He didn’t acknowledge me, not at first, his eyes bleary with liquor. I took the stool beside him. “See, I said I was hoping you could find out if it’s true, what your daughter said to mine, but you never bothered. You never took the time. You never took the effort.”
Recognition finally creased the face of the father I had never met before. Before he could get in a slurred word, I leaned close to his face. A little too close. “Respect, my friend, is the most important thing in this world. But you, you showed me none.”
He listened hard, my words whispered between my lips the way they were. “You don’t have someone’s respect, then you have nothing. You said your woman raised your kid right. Your woman…”
His eyes followed the small box I placed between us atop the bar. “I’m going to teach you something now.” My fingers lingered, then drew from the box. I patted his shoulder. Hard. I put my lips to his ear. “Respect starts at home,” then I turned and left.
I was in no hurry. My daughter would be home, sound asleep. Tomorrow, I’d help her with her homework as I always did, then we’d talk about her joining safety patrol. Tomorrow, I’d go back to being her dad.
But not tonight.
I rolled down the truck window and waited, waited until I heard the screams from the father I had never met before penetrate the bar walls. Waited until I knew he had opened the box and found his woman’s pierced tongue inside.
Finally, I started my truck and headed home. I had an irresistible urge to teach my wife Nonna’s old recipe for tripe once I got there.
~ Joseph A. Pinto
© Copyright 2016 Joseph A. Pinto. All Rights Reserved.
The deafening volume in the hallway was cut short by yet another scene of ruthlessness.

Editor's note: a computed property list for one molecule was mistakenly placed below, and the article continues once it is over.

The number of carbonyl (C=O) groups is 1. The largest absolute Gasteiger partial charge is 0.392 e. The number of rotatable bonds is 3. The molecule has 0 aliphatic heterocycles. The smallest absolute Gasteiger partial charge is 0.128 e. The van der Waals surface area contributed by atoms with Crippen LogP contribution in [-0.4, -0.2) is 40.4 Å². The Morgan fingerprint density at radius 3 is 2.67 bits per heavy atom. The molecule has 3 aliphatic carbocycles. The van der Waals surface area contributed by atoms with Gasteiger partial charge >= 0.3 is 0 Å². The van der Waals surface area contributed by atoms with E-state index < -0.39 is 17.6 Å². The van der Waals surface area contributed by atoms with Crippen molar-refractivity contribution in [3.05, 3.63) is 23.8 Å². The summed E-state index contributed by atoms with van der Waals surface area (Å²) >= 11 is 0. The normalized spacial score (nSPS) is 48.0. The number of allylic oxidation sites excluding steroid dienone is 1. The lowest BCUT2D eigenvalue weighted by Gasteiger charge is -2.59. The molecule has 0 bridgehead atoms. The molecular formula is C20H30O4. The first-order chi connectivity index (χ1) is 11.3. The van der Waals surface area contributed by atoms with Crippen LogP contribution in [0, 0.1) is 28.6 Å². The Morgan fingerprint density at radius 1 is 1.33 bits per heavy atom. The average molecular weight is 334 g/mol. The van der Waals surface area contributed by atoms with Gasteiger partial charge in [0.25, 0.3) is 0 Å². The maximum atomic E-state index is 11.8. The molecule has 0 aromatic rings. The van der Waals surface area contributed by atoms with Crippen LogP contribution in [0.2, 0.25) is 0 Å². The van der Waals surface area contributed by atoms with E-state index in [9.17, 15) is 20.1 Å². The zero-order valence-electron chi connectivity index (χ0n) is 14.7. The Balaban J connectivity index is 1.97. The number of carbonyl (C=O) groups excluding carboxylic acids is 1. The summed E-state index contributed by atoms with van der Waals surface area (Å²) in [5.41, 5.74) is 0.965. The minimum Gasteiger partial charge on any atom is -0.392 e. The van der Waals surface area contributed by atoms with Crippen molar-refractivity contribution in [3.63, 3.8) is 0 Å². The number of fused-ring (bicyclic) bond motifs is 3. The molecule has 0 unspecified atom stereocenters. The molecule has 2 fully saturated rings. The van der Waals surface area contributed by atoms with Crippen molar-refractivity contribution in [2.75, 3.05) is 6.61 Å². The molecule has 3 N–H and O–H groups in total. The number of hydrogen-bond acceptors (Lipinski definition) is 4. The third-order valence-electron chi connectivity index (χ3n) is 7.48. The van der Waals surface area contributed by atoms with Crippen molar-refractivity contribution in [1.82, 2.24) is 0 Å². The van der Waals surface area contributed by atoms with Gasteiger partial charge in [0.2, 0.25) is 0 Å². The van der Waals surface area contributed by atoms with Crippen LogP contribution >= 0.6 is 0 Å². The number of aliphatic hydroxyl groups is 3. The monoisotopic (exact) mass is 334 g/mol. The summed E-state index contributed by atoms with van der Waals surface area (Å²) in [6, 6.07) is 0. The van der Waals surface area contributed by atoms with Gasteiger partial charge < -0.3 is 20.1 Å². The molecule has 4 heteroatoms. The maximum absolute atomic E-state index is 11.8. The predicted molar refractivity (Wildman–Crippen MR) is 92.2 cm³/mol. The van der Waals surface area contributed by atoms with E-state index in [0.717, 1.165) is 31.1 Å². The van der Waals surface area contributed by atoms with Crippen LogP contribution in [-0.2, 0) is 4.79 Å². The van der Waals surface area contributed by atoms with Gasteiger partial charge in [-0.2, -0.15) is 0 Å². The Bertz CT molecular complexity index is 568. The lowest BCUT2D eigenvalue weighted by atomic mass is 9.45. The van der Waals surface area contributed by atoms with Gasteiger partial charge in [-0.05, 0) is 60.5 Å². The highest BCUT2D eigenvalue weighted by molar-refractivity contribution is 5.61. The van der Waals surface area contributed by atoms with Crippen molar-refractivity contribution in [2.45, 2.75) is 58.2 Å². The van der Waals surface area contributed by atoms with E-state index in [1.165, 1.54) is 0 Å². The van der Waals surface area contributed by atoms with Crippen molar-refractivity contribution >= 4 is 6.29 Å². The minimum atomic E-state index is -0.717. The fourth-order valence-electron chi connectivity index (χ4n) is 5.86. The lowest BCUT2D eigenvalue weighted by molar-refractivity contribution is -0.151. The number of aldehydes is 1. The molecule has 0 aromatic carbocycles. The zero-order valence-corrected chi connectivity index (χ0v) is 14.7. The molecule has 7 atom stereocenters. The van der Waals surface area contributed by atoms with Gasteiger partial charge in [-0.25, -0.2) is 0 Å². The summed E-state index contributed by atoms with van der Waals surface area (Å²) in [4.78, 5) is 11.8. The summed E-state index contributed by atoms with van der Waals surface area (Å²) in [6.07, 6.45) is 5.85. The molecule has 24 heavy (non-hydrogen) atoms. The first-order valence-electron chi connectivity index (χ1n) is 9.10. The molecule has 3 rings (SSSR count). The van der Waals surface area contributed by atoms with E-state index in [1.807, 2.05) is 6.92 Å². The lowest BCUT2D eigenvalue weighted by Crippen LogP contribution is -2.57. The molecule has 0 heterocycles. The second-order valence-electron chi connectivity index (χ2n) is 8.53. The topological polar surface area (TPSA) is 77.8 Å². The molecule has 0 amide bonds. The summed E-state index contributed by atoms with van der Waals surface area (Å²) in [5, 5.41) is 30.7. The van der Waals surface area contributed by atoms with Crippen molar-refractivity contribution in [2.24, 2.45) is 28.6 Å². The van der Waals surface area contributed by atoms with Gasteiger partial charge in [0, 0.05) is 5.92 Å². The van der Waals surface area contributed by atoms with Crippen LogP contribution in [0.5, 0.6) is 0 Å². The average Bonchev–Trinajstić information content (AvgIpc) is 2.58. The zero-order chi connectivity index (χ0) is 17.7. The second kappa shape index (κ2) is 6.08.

Terri was pulling a math book out of the bottom of his locker when something heavy crashed into him, driving his head into the corner of the metal enclosure. The pain ringing in his ears briefly consumed him as he collapsed to the tile floor. Not again, he pleaded inwardly as he pressed a shaky hand against his forehead to stem the flow of blood.
Regardless of the countless times something similar had happened, he was yet again flooded with humiliation, anger, and a desire to disappear; it was overwhelming. He bowed his head and turned to the side as he bit his lip in a useless attempt to hold back tears that only served to incite his tormentor.
Nothing halted the insane volume of background noise that filled a school like the promise of violence. But the silence never lasted, and his latest tormentor, one of his regulars, filled the empty space with ugly taunts.
“Hey Fairy,” Eric yelled. “How many times do I have to tell you to stay out of my way?”
He pulled his hand away from his forehead and a stream of blood poured down his face as he glanced at the onlookers. The sight was familiar – a hungry crowd wielding phones that recorded the show in high definition. Undoubtedly, many were already thinking about the comments they would upload along with the footage.